CyberTech Rambler

August 19, 2011

Selling crown jewels is really dangerous business

Filed under: Uncategorized — ctrambler @ 7:19 am

Companies do sometime make bad decisions. One of the worse bad decision it might bet the company on something that did not pay off. It is part of the risk companies take.

However, when it involves selling off part of the business that you are famous and in the lead for because it is dull and to pursue more sexy business that the company is not in the lead, that will not be sound decision. One knows one is doing it if there is a lot of opposition or surprise when one announces the decision. I call this selling off the crown jewels.

So far, of the  three examples I heard of in the tech industry, two failed, and one is not doing as well as it would.

The first example is Marconi. It decided to sell its defense and wireless equipment business to concentrate on the telecommunication business. That was made at the height of dot-com boom and almost tanked the company when it burst.

Today we have the second example in HP. When one thinks of HP, one thinks of its test equipment business mainly, followed by electronic parts business. Computers? Not in a million years. When Fiorina tried to sell off the crown jewel to concentrate on computers. That shocked a lot of people. It met opposition from at least one descendent of the company’s founder. Unfortunately for HP, it happened. Today, we heard that it is throwing away the computer business to concentrate on the IT business. That’s a sad situation for a company that sold its crown jewel. Probably the only lucky thing is the spin out company that got HP’s crown jewels, Agilent Technology, is still a leader in the field.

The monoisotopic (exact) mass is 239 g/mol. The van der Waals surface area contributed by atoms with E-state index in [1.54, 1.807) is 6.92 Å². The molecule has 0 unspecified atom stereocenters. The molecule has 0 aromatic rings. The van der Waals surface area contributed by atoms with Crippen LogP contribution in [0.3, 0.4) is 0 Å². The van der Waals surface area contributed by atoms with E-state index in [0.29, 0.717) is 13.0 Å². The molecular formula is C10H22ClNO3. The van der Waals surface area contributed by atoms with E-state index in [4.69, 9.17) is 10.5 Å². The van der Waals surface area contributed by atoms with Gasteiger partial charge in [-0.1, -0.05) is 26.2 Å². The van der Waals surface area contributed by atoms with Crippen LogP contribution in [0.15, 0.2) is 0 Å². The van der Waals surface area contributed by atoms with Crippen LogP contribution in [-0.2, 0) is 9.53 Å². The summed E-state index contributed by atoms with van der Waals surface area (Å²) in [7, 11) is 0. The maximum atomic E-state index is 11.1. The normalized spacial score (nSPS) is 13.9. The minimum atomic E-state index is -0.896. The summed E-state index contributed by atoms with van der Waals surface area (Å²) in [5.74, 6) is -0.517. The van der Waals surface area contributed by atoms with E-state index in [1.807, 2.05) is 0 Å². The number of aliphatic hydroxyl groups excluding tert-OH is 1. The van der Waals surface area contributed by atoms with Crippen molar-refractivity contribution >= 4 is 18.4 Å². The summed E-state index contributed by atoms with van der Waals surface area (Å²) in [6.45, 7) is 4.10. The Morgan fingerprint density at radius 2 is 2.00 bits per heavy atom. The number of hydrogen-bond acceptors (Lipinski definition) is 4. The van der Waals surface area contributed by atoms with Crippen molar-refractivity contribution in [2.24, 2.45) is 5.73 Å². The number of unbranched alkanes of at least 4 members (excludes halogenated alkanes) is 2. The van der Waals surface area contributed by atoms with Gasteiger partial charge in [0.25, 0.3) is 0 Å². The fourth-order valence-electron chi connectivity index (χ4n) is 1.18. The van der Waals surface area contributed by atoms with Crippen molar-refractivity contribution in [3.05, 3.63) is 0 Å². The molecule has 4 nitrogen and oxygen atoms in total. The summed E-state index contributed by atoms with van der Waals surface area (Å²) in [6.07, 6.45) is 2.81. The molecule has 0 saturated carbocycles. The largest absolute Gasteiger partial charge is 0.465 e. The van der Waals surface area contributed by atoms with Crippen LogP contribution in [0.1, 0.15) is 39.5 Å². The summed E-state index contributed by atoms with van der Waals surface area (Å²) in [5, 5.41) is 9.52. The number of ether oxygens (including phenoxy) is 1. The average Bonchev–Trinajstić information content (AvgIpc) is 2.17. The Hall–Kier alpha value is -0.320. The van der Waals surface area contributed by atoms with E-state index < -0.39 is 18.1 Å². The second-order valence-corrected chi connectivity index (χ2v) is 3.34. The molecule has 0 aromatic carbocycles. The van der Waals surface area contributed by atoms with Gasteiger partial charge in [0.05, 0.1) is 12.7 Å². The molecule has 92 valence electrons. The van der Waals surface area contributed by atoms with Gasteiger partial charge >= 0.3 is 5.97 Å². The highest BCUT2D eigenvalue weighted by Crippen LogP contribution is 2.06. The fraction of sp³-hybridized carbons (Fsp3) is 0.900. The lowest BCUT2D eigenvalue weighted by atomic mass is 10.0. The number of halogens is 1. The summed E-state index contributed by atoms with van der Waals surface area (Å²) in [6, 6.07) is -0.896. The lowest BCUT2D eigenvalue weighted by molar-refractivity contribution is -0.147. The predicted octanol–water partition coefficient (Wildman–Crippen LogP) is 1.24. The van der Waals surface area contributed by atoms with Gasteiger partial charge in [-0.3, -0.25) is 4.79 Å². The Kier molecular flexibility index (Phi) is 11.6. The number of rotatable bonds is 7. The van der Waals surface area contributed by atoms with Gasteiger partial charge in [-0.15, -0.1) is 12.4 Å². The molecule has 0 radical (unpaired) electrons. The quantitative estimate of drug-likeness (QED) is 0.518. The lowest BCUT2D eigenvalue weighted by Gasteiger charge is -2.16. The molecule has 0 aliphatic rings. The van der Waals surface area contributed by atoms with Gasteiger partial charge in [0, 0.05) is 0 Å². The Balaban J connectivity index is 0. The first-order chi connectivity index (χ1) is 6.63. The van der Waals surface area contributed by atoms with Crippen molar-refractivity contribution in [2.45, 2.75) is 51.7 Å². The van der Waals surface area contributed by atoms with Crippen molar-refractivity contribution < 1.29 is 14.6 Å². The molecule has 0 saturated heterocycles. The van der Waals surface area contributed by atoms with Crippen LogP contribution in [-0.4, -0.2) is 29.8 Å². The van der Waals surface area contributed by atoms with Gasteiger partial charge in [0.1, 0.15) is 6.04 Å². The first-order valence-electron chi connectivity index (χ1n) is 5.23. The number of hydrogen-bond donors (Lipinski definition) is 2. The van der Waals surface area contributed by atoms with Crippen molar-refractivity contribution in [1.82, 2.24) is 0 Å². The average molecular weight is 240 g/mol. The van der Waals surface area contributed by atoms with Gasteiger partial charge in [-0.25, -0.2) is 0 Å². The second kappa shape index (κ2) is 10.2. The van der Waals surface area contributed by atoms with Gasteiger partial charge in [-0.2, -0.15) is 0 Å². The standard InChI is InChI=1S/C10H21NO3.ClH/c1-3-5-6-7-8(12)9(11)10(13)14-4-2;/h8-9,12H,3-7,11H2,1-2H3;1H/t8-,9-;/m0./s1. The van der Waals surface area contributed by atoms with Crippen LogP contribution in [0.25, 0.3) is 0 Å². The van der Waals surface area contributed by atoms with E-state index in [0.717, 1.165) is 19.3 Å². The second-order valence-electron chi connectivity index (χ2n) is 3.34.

The example that is not doing that well is Motorola. It’s well known for its semiconductor business. Telecommunication equipment? We know it exists but a world leader? No. After the spin off the business to Freescale Semiconductor to concentrate on telecommunication, Motorola’s finances were up and down. Unlike Marconi or HP, at least it has its high moment when Motorola Razr was the rage and the spinning off of its crown jewels looks like it might be paying off. Today, like the other two, it is a shadow of itself, having split itself yet again and sold the mobile business to Google recently.

The new, diminished HP and Motorola now wants to emulate IBM by concentrating on business computing solution. That field of business computing, i.e., the place I lump consultancy, software writing and large scale computing equipment purchase together, seems to be a favourite dumping ground for companies past its former glory. Incidentally, in case you are asking, IBM did not sell off its crown jewels, it simply lose it to competition.

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